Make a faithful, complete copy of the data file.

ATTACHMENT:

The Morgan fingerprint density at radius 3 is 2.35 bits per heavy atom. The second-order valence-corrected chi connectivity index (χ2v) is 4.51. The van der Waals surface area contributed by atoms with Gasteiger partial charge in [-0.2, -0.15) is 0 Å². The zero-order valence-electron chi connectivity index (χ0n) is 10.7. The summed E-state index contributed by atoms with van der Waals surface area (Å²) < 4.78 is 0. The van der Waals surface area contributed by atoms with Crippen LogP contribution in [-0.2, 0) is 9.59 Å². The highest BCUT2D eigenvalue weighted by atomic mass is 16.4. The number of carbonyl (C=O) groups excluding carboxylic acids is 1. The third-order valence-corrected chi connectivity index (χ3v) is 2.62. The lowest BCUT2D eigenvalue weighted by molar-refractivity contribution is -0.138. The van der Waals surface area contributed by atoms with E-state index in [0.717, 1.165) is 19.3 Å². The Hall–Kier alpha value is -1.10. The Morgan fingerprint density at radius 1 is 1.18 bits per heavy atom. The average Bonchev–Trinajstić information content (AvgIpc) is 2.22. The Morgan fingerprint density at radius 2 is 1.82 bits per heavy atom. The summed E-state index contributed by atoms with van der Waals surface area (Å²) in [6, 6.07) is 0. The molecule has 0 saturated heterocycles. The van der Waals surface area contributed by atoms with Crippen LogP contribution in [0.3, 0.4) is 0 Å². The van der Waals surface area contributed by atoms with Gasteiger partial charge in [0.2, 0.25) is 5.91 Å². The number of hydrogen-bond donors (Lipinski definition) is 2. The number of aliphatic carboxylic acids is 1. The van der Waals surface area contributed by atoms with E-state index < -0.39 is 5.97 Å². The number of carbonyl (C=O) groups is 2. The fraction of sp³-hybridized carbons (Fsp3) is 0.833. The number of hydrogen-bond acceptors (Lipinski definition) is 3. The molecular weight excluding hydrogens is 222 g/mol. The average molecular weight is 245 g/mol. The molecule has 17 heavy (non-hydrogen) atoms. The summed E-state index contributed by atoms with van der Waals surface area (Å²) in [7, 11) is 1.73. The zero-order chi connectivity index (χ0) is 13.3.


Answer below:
The Morgan fingerprint density at radius 3 is 2.35 bits per heavy atom. The second-order valence-corrected chi connectivity index (χ2v) is 4.51. The van der Waals surface area contributed by atoms with Gasteiger partial charge in [-0.2, -0.15) is 0 Å². The zero-order valence-electron chi connectivity index (χ0n) is 10.7. The summed E-state index contributed by atoms with van der Waals surface area (Å²) < 4.78 is 0. The van der Waals surface area contributed by atoms with Crippen LogP contribution in [-0.2, 0) is 9.59 Å². The highest BCUT2D eigenvalue weighted by atomic mass is 16.4. The number of carbonyl (C=O) groups excluding carboxylic acids is 1. The third-order valence-corrected chi connectivity index (χ3v) is 2.62. The lowest BCUT2D eigenvalue weighted by molar-refractivity contribution is -0.138. The van der Waals surface area contributed by atoms with E-state index in [0.717, 1.165) is 19.3 Å². The Hall–Kier alpha value is -1.10. The Morgan fingerprint density at radius 1 is 1.18 bits per heavy atom. The average Bonchev–Trinajstić information content (AvgIpc) is 2.22. The Morgan fingerprint density at radius 2 is 1.82 bits per heavy atom. The summed E-state index contributed by atoms with van der Waals surface area (Å²) in [6, 6.07) is 0. The molecule has 0 saturated heterocycles. The van der Waals surface area contributed by atoms with Crippen LogP contribution in [0.3, 0.4) is 0 Å². The van der Waals surface area contributed by atoms with Gasteiger partial charge in [0.2, 0.25) is 5.91 Å². The number of hydrogen-bond donors (Lipinski definition) is 2. The number of aliphatic carboxylic acids is 1. The van der Waals surface area contributed by atoms with E-state index < -0.39 is 5.97 Å². The number of carbonyl (C=O) groups is 2. The fraction of sp³-hybridized carbons (Fsp3) is 0.833. The number of hydrogen-bond acceptors (Lipinski definition) is 3. The molecular weight excluding hydrogens is 222 g/mol. The average molecular weight is 245 g/mol. The molecule has 17 heavy (non-hydrogen) atoms. The summed E-state index contributed by atoms with van der Waals surface area (Å²) in [7, 11) is 1.73. The zero-order chi connectivity index (χ0) is 13.3.